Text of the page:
East Rosemary Street

ORANGE SLICES

By Laurie Paolicelli

Rosemary Street Chapel Hill is a major east-West Avenue, which is actually a contraction of the names of two young girls who once lived on the street, Rose and Mary. (For more on how Chapel Hill streets got their names, see here.)

As Chapel Hill plans for the future, there’s a significant redevelopment plan on the table that will likely shift a significant portion of Rosemary Street to a futuristic streetscape with equal parts wet labs, flex space, office space for the data scientists, and a new parking deck.

The plan has the Town of Chapel Hill giving Grubb Properties the current Wallace Deck in exchange for a Grubb-owned parking lot and CVS building that would be used for a new parking lot with connectivity to downtown.

Grubb would build 200,000 square feet of new office space where the Wallace Parking Deck currently sits.

At its virtual economic sustainability committee meeting on Friday, June 5, the council discussed the project.

Dwight Bassett, Economic Development Director for the Town of Chapel Hill

“The larger the number of residents and businesses in a downtown, the more activity there will be in many spheres: More shopping, more cafes and restaurants. There has to be a critical mass of people (residents, business executives, business travelers, etc), shops, restaurants, and leisure and cultural activities to make a core vibrant,” said Dwight Basset, Economic Development Director for the Town of Chapel Hill.

It is estimated that the new six-story deck would have 1,143 parking spots, a 156-spot increase from the existing two Rosemary Street parking decks combined. New details to the concept plan include two entrances to the deck off Rosemary Street, as well as an access points off North Street. 

Cost estimates for the project are at $32 million for construction and the land swap. The Chapel Hill Town Council is still discussing which additional amenities to include with the deck. Amenities range from solar panels on the roof, public toilets, car-charging stations, and streetscape improvements.

Town staff estimates the development will ultimately pay for itself when factoring in Grubb Properties’ additional developments and parking revenues. While the net cash flow for the parking deck might be negative in the first few years due to debt payments, revenue from the deck being at 65-100 percent occupancy would lead to more than $24 million in revenue by the 20-year mark.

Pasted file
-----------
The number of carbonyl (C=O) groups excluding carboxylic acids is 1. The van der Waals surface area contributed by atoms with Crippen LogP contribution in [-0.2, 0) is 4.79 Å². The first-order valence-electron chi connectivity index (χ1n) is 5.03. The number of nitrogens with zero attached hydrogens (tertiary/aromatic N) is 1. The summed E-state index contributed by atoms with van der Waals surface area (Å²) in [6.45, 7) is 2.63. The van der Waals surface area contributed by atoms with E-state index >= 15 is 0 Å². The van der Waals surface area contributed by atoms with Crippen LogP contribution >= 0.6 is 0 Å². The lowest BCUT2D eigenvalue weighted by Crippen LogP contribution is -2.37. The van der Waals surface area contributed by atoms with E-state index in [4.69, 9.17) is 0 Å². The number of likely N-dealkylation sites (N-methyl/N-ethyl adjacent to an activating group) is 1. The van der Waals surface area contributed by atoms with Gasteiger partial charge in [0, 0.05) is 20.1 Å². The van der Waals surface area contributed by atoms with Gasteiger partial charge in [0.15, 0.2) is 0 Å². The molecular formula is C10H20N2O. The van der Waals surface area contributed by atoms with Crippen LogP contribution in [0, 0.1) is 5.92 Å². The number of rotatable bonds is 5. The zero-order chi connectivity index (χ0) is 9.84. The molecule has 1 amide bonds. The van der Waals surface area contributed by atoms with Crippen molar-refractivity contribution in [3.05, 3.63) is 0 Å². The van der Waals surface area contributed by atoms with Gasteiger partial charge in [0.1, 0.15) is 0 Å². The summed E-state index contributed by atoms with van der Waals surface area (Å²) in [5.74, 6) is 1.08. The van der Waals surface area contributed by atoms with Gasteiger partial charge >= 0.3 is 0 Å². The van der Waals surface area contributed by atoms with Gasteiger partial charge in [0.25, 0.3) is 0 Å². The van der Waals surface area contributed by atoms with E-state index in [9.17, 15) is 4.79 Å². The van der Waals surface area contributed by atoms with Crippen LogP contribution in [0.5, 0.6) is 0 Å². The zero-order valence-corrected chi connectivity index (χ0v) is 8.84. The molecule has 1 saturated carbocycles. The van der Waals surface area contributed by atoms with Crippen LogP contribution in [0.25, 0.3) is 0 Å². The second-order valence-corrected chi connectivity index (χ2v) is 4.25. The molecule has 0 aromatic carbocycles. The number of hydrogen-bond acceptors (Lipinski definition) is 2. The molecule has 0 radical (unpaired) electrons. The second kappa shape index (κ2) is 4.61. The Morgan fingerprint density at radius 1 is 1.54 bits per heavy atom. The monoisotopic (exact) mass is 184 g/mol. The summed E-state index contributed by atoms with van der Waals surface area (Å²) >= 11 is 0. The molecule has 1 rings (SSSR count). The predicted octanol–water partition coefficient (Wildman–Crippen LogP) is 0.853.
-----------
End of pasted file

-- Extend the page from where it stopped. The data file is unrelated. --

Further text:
UNC, which is currently reserving 100 spots in the parking deck, is also considering paying Chapel Hill approximately $2.4 million up front for the construction of its designated spots. These spaces are specifically allocated for university employees working in the new downtown admissions building. 

See related story.

“The Economic Development Agreement framework has been presented to Council for discussion and the draft Agreement will be presented to Council on June 17,” confirms Basset.

The Town of Chapel Hill’s Community Design Commission has already reviewed the project several times and Council has reviewed and held several work sessions to address key elements of the design. The Concept Plan for the office building is expected to be received by the Town in July.

Key Points of East Rosemary Street Development

  • Exchange Wallace parking deck/land for 137 (CVS) parking deck and adjacent parcels
  • Build a new parking deck at 125 E Rosemary.
  • Grubb constructs a new wet lab/office building of 200,000 square feet in downtown.
  • Increase connectivity among walking, bicycling, and multi-modal networks
  • A deal between Chapel Hill and the developers must be struck by June 30 in order for the project to fit a designated timeline utilizing the space within the federally-designated Opportunity Zone, which would provide Grubb Properties with special tax benefits. Opportunity Zones are qualifying census tracts as originally established under the Markets Tax Credits program and confirmed by the Treasury Department to be used for this program. Governor Roy Cooper’s target was to have at least one designated opportunity zone per county. This is the only Opportunity Zone in Orange County.

Laurie Paolicelli is the Executive Director of the Chapel Hill/Orange County Visitors Bureau.

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